Dependence of cytochrome oxidase activity in the rat lateral geniculate nucleus on retinal innervation
Journal of Comparative Neurology 262(1): 78-89
ISSN/ISBN: 0021-9967 PMID: 3040814 DOI: 10.1002/cne.902620107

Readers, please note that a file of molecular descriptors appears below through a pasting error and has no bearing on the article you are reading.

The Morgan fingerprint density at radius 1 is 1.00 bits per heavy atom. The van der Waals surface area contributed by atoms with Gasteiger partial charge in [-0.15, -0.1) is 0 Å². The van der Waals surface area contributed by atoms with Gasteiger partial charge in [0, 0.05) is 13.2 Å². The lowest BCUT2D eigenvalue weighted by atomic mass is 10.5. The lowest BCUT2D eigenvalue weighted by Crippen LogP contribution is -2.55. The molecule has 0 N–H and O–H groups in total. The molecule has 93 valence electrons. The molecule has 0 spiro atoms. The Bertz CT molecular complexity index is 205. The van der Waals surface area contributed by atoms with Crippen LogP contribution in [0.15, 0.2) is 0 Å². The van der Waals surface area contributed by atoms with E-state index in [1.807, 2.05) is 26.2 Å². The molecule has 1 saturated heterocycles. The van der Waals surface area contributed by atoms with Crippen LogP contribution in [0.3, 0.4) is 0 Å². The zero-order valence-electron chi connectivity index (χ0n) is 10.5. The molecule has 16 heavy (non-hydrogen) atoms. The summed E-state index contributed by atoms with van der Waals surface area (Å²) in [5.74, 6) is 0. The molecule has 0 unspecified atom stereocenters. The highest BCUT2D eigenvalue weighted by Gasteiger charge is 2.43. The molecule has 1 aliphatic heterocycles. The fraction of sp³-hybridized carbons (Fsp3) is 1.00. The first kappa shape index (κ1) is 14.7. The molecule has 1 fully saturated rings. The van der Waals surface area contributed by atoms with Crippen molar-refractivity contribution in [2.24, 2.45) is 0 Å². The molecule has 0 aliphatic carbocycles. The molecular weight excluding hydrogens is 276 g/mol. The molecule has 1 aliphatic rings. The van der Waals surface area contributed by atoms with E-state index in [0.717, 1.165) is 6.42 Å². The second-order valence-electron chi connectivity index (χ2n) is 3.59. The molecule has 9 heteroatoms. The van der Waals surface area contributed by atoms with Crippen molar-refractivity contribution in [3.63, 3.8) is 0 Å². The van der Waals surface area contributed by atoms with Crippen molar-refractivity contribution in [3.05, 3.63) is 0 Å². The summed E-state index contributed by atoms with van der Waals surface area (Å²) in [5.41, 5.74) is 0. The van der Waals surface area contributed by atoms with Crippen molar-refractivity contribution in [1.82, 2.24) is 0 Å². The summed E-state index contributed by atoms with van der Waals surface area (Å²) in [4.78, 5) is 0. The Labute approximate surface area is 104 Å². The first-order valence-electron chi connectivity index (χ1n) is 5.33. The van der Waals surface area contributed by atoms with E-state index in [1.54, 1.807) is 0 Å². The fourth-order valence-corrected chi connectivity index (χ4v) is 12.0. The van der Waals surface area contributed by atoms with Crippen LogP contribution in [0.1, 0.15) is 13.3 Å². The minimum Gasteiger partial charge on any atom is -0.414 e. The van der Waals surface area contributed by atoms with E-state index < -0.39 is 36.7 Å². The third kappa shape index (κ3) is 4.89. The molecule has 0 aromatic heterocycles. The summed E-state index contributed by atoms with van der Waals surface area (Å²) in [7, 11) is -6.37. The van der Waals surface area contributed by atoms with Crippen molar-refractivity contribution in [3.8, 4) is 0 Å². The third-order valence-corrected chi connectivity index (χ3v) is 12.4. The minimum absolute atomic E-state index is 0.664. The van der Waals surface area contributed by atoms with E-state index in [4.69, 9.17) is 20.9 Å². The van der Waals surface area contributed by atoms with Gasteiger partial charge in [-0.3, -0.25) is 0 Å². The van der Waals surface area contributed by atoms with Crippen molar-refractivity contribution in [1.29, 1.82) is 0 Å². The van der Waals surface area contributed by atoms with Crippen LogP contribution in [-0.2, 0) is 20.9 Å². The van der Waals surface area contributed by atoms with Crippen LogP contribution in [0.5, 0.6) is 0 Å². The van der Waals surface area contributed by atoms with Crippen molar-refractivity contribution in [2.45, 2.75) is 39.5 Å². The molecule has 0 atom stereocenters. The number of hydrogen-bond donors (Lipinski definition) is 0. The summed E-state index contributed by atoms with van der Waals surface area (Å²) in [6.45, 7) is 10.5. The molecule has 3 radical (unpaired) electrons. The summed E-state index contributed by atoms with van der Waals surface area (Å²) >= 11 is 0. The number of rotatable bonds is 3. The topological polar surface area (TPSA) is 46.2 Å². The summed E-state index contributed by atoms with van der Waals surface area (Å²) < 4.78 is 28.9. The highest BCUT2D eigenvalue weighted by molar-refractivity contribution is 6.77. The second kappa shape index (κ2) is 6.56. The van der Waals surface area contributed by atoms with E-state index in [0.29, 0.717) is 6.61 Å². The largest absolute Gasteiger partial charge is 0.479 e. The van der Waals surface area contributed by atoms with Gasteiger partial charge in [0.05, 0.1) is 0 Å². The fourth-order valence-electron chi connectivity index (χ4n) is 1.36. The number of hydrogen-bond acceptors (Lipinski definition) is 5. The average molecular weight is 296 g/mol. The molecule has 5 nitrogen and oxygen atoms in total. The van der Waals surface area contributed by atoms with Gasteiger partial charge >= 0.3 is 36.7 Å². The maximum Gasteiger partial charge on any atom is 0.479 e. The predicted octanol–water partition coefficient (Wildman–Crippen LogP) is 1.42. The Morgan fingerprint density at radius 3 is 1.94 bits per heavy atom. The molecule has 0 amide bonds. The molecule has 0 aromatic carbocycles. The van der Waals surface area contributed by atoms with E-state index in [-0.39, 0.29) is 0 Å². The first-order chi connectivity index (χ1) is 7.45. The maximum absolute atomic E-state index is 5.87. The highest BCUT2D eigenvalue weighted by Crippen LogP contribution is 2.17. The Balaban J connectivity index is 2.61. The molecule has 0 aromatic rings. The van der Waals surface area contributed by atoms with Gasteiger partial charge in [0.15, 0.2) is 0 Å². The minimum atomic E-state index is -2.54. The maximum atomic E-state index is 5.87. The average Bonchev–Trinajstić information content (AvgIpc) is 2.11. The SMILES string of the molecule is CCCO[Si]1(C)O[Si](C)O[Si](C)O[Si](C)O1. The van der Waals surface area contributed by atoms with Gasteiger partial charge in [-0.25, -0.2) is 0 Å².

Patterns of cytochrome oxidase (CO) activity were examined histochemically in the dorsal lateral geniculate nucleus (LGNd) and retina of pigmented rats. CO staining was not uniform and was distributed in a pattern similar to that of retinal afferents. Portions of the LGNd receiving an exclusively crossed projection were moderately reactive whereas regions receiving an uncrossed or overlapping crossed and uncrossed projection were darkly reactive. The dependence of oxidative metabolic activity in the LGNd on retinal innervation was verified in animals with unilateral enucleation. In adults, chronic monocular enucleation led to a decrease in CO staining in portions of the LGNd deprived of retinal input; in animals enucleated at birth, normal patterns of CO reactivity failed to develop and both LGNds had a more uniform pattern of moderate CO staining. Most neurons in the ganglion cell layer of the retina were moderately reactive for CO. However, there were approximately 3,000 darkly reactive cells, most of which appear to be ganglion cells. The darkly reactive cells were more numerous in the peripheral temporal retina. The laminar pattern of CO staining in the retina was similar to that described previously for carnivores and primates. The most reactive laminae were the inner and outer plexiform layers and the photoreceptor inner segments. Within the inner plexiform layer, sublamina a was more darkly stained than sublamina b. These results suggest that the physiological properties of crossed and uncrossed visual pathways in rats are functionally dissimilar at the level of both the retina and the LGNd.